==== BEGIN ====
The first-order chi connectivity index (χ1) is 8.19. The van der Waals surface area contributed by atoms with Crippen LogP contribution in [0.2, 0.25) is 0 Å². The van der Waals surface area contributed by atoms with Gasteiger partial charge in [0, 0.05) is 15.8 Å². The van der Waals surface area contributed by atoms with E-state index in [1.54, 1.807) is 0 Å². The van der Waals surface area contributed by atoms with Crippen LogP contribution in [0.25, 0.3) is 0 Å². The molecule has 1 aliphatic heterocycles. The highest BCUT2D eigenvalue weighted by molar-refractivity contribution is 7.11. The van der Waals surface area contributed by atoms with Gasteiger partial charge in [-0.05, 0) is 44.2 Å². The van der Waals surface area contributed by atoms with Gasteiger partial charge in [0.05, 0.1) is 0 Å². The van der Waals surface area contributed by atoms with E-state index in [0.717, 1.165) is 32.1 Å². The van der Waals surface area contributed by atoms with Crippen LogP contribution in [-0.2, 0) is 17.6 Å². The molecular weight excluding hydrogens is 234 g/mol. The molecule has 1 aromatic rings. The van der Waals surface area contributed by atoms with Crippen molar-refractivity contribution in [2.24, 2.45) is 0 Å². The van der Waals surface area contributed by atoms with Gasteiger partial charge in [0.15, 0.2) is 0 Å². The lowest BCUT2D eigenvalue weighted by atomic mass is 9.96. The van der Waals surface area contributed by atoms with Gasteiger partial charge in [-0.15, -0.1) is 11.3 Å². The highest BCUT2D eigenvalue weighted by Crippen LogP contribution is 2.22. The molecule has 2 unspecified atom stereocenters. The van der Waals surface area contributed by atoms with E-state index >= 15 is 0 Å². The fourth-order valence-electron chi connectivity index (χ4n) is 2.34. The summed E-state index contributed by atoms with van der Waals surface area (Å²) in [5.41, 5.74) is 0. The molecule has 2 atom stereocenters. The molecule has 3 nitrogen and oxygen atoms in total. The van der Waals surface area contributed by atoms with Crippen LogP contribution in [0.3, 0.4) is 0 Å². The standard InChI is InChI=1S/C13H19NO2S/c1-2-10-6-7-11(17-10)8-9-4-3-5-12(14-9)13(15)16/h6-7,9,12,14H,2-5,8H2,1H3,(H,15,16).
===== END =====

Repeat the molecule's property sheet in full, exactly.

The first-order chi connectivity index (χ1) is 8.19. The van der Waals surface area contributed by atoms with Crippen LogP contribution in [0.2, 0.25) is 0 Å². The van der Waals surface area contributed by atoms with Gasteiger partial charge in [0, 0.05) is 15.8 Å². The van der Waals surface area contributed by atoms with E-state index in [1.54, 1.807) is 0 Å². The van der Waals surface area contributed by atoms with Crippen LogP contribution in [0.25, 0.3) is 0 Å². The molecule has 1 aliphatic heterocycles. The highest BCUT2D eigenvalue weighted by molar-refractivity contribution is 7.11. The van der Waals surface area contributed by atoms with Gasteiger partial charge in [-0.05, 0) is 44.2 Å². The van der Waals surface area contributed by atoms with Gasteiger partial charge in [0.05, 0.1) is 0 Å². The van der Waals surface area contributed by atoms with E-state index in [0.717, 1.165) is 32.1 Å². The van der Waals surface area contributed by atoms with Crippen LogP contribution in [-0.2, 0) is 17.6 Å². The molecular weight excluding hydrogens is 234 g/mol. The molecule has 1 aromatic rings. The van der Waals surface area contributed by atoms with Crippen molar-refractivity contribution in [2.24, 2.45) is 0 Å². The van der Waals surface area contributed by atoms with Gasteiger partial charge in [0.15, 0.2) is 0 Å². The lowest BCUT2D eigenvalue weighted by atomic mass is 9.96. The van der Waals surface area contributed by atoms with Gasteiger partial charge in [-0.15, -0.1) is 11.3 Å². The highest BCUT2D eigenvalue weighted by Crippen LogP contribution is 2.22. The molecule has 2 unspecified atom stereocenters. The van der Waals surface area contributed by atoms with E-state index >= 15 is 0 Å². The fourth-order valence-electron chi connectivity index (χ4n) is 2.34. The summed E-state index contributed by atoms with van der Waals surface area (Å²) in [5.41, 5.74) is 0. The molecule has 2 atom stereocenters. The molecule has 3 nitrogen and oxygen atoms in total. The van der Waals surface area contributed by atoms with Crippen LogP contribution in [0.3, 0.4) is 0 Å². The standard InChI is InChI=1S/C13H19NO2S/c1-2-10-6-7-11(17-10)8-9-4-3-5-12(14-9)13(15)16/h6-7,9,12,14H,2-5,8H2,1H3,(H,15,16).